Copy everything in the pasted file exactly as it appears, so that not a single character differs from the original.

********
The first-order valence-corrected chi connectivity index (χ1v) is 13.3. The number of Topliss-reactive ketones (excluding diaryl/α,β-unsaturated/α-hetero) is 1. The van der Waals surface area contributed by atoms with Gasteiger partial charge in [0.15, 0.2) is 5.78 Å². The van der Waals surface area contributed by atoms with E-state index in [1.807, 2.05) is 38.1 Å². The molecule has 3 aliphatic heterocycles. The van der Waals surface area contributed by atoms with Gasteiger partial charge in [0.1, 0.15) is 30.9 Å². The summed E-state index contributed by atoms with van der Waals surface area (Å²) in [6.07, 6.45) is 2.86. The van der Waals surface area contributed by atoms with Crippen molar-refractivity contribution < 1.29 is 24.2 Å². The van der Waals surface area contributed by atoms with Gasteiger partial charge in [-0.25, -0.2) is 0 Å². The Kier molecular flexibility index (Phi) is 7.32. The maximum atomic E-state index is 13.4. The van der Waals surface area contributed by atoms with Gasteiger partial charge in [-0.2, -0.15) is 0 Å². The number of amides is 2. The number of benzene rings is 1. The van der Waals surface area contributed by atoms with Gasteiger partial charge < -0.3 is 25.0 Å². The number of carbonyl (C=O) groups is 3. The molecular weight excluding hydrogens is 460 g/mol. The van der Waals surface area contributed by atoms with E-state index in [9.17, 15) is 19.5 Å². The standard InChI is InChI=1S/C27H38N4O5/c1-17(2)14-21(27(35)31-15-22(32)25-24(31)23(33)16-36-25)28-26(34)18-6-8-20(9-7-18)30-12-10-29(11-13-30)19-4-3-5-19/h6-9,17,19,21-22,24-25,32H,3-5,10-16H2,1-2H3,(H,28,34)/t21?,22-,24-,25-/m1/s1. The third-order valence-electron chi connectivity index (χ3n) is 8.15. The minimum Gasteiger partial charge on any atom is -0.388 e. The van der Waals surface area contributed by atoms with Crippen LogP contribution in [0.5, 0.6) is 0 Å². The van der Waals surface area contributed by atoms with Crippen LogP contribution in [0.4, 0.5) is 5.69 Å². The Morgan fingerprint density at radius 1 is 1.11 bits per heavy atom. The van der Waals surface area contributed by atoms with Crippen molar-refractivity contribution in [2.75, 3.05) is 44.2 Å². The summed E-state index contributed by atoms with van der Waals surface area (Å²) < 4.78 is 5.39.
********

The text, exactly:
The first-order valence-corrected chi connectivity index (χ1v) is 13.3. The number of Topliss-reactive ketones (excluding diaryl/α,β-unsaturated/α-hetero) is 1. The van der Waals surface area contributed by atoms with Gasteiger partial charge in [0.15, 0.2) is 5.78 Å². The van der Waals surface area contributed by atoms with E-state index in [1.807, 2.05) is 38.1 Å². The molecule has 3 aliphatic heterocycles. The van der Waals surface area contributed by atoms with Gasteiger partial charge in [0.1, 0.15) is 30.9 Å². The summed E-state index contributed by atoms with van der Waals surface area (Å²) in [6.07, 6.45) is 2.86. The van der Waals surface area contributed by atoms with Crippen molar-refractivity contribution < 1.29 is 24.2 Å². The van der Waals surface area contributed by atoms with Gasteiger partial charge in [-0.25, -0.2) is 0 Å². The Kier molecular flexibility index (Phi) is 7.32. The maximum atomic E-state index is 13.4. The van der Waals surface area contributed by atoms with Gasteiger partial charge in [-0.2, -0.15) is 0 Å². The number of amides is 2. The number of benzene rings is 1. The van der Waals surface area contributed by atoms with Gasteiger partial charge < -0.3 is 25.0 Å². The number of carbonyl (C=O) groups is 3. The molecular weight excluding hydrogens is 460 g/mol. The van der Waals surface area contributed by atoms with E-state index in [9.17, 15) is 19.5 Å². The standard InChI is InChI=1S/C27H38N4O5/c1-17(2)14-21(27(35)31-15-22(32)25-24(31)23(33)16-36-25)28-26(34)18-6-8-20(9-7-18)30-12-10-29(11-13-30)19-4-3-5-19/h6-9,17,19,21-22,24-25,32H,3-5,10-16H2,1-2H3,(H,28,34)/t21?,22-,24-,25-/m1/s1. The third-order valence-electron chi connectivity index (χ3n) is 8.15. The minimum Gasteiger partial charge on any atom is -0.388 e. The van der Waals surface area contributed by atoms with Crippen LogP contribution in [0.5, 0.6) is 0 Å². The van der Waals surface area contributed by atoms with Crippen LogP contribution in [0.4, 0.5) is 5.69 Å². The Morgan fingerprint density at radius 1 is 1.11 bits per heavy atom. The van der Waals surface area contributed by atoms with Crippen molar-refractivity contribution in [2.75, 3.05) is 44.2 Å². The summed E-state index contributed by atoms with van der Waals surface area (Å²) < 4.78 is 5.39.